There is no period in life that is free from the potential for abuse. The life-time risk of abuse is therefore much higher than the risk of experiencing any single kind of abuse during one season of life.
- Does the fragmentation of abuse into so many categories contribute to the tendency to underestimate the extent of abuse in society? Is it easier to ignore 20 ‘small’ problems and too painful to see one ‘big’ one?
- Are these different faces of the same problem? Or are they different problems?
- Is there a central theme which can organize your experience of all these forms of abuse? (Power? Gender? Violence? Trauma?)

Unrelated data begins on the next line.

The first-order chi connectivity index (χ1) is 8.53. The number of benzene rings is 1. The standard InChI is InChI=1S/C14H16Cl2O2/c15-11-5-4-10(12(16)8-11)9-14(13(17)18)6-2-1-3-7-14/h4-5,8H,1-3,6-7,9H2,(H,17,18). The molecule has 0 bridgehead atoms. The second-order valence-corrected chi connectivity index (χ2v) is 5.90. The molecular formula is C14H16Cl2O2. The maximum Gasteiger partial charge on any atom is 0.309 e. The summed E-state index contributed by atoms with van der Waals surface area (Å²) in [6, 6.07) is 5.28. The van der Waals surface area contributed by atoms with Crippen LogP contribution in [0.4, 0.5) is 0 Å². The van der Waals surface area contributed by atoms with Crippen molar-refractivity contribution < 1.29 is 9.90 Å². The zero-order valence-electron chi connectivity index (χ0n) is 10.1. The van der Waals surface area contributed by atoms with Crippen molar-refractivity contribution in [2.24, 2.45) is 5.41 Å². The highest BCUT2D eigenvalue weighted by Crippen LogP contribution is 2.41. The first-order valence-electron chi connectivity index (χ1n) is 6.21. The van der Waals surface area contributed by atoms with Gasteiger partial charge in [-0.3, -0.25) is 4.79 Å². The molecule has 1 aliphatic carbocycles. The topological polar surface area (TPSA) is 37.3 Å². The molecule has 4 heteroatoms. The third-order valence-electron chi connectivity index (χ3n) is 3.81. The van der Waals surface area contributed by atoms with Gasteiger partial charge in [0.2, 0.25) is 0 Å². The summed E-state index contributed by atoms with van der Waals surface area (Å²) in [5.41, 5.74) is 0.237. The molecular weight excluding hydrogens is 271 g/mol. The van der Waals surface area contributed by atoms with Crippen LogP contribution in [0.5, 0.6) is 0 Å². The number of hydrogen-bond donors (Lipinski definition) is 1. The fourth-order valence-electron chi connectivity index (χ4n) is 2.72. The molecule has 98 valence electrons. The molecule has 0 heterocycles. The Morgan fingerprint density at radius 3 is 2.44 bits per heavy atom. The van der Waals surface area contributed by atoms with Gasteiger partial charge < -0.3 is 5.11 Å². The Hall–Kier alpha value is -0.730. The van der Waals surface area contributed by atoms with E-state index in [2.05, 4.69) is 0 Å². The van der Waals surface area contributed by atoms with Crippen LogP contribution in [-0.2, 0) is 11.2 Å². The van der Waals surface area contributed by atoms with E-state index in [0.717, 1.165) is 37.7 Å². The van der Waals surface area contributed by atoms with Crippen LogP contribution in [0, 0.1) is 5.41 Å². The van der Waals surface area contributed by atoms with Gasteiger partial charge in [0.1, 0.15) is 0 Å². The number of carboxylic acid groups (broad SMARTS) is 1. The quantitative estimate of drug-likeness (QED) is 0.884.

- If you see a central organizing theme, what difference does it make for a) public policy b) prevention efforts and c) recovery?
- Do your instincts about the characteristics of perpetrators change when you think about different kinds of abuse? Compare your assumptions about the typical abuser in cases of female genital mutilation, elder abuse, and domestic violence. What do they have in common? How are they different?
- Do your instincts about the characteristics of abused persons change when you think about different kinds of abuse?